Microsoft (NASDAQ:MSFT) looks solid for the fiscal year 2014. The tech giant’s earnings have increased so far, and the company hopes to build products that people love to use. Microsoft hasn’t shown any weakness, even though investors are seen building their hopes around the stock backed by robust performances of rivals like Google (NASDAQ:GOOG) and Apple (NASDAQ:AAPL). The competition from rivals has made Microsoft position itself to benefit from mobile and cloud markets. And it wasn’t surprising when Microsoft turned in solid results in the recent quarterly report.
Microsoft expects its operating expenses to rise 4% for the full year, but the company seems covered, which is why we should be concentrated on its prospects going forward. The company has witnessed tremendous growth in cloud services. Its commercial cloud business more than doubled on a year-on-year basis, with both Azure and Office 365 performing extremely well. Despite the weakness in the PC market, Microsoft had a double-digit growth in Windows Server Premium. It has been growing its share in the U.S. search market. Search revenues increased by 38% in the last quarter.
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However, Microsoft faces tough competition from tech giants such as Apple and Google. Microsoft’s rivals continue to make their presence felt in many areas of the tech sector. Apple has acquired at least 23 firms over the last five quarters. For its fiscal year 2013, Apple reported $496 million in net payments made in connection with business acquisitions. Companies that Apple was reported to have purchased during the period include WiFiSlam, Locationary, HopStop and others. These are to boost its future revenues.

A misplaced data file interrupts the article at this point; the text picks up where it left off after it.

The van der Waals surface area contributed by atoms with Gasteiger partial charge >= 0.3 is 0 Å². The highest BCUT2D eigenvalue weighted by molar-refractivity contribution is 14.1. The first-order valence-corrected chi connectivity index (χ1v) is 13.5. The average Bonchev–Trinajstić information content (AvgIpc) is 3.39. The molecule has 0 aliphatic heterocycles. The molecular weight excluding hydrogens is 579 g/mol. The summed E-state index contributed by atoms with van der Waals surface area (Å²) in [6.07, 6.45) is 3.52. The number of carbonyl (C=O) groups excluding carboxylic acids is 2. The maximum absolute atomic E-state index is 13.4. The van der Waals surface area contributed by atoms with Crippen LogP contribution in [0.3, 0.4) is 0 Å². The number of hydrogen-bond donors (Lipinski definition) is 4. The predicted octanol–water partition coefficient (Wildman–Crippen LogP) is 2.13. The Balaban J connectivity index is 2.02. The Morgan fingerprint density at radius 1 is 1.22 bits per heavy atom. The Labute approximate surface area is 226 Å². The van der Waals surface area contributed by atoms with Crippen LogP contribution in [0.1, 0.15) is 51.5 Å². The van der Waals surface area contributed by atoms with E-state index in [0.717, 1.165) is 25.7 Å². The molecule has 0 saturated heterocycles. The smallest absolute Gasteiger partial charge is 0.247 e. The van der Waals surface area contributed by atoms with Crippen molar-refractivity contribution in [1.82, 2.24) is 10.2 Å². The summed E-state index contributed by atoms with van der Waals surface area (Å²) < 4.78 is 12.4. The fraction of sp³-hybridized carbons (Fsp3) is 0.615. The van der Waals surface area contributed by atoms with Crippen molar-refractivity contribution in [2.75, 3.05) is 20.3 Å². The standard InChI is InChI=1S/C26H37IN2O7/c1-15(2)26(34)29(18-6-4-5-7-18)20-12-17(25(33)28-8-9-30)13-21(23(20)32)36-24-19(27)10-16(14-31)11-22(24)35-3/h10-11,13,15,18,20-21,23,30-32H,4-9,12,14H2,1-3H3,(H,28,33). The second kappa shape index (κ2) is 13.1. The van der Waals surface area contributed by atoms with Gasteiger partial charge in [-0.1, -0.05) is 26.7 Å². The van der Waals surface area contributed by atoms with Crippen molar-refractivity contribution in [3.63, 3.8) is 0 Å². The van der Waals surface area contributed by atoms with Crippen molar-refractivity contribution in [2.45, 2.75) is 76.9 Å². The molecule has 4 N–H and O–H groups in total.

Also, the fact that Google has been making some impressive moves to strengthen its wearable business could provide another basis for a rivalry with Microsoft. According to Statistics Portal, wearable technology in the future is estimated to be worth some $12.6 billion. Aware of this opportunity, Microsoft is about to develop a smart watch to gain from it. Google is introducing Android Wear, a version of its mobile operating system designed specifically for wearable devices.
One key growth driver that is supplementing Microsoft’s growth in a big way is the business customers segment. Customers continue to make Windows their overwhelming platform of choice. Windows Pro and Windows Licensing revenues grew in the recent quarter. Also, Microsoft’s U.S. search share grew to 18.6%. In addition, Microsoft Office 365 is now on an annual revenue run rate of $2.5 billion, and Azure's revenue grew over 150%.
With the addition of Nokia’s mobile technologies, Microsoft will enhance its device capabilities. Internationally, the company plans to extend the unique entertainment potential of Xbox One, particularly in markets outside of the U.S. Microsoft is strengthening its relationships in China, striking a deal with Chinese security vendor Qihoo 360 in the development of mobile internet and artificial intelligence technologies. Microsoft was recently ranked by International Data Corp. as the first among competitors in Latin America for cloud computing products. Microsoft snatched up European mobile ad firm ScreenTonic with the intention of integrating its capabilities into the tech giant’s adCenter.
All in all, Microsoft looks well-positioned going forward. The stock doesn’t look too expensive at 14 times forward earnings. A dividend yield of 2.70% makes the deal sweater. Throw in the prospects from the Nokia acquisition, an uptick in the cloud market, and the value proposition of Xbox One, and it becomes clear that Microsoft is a winner.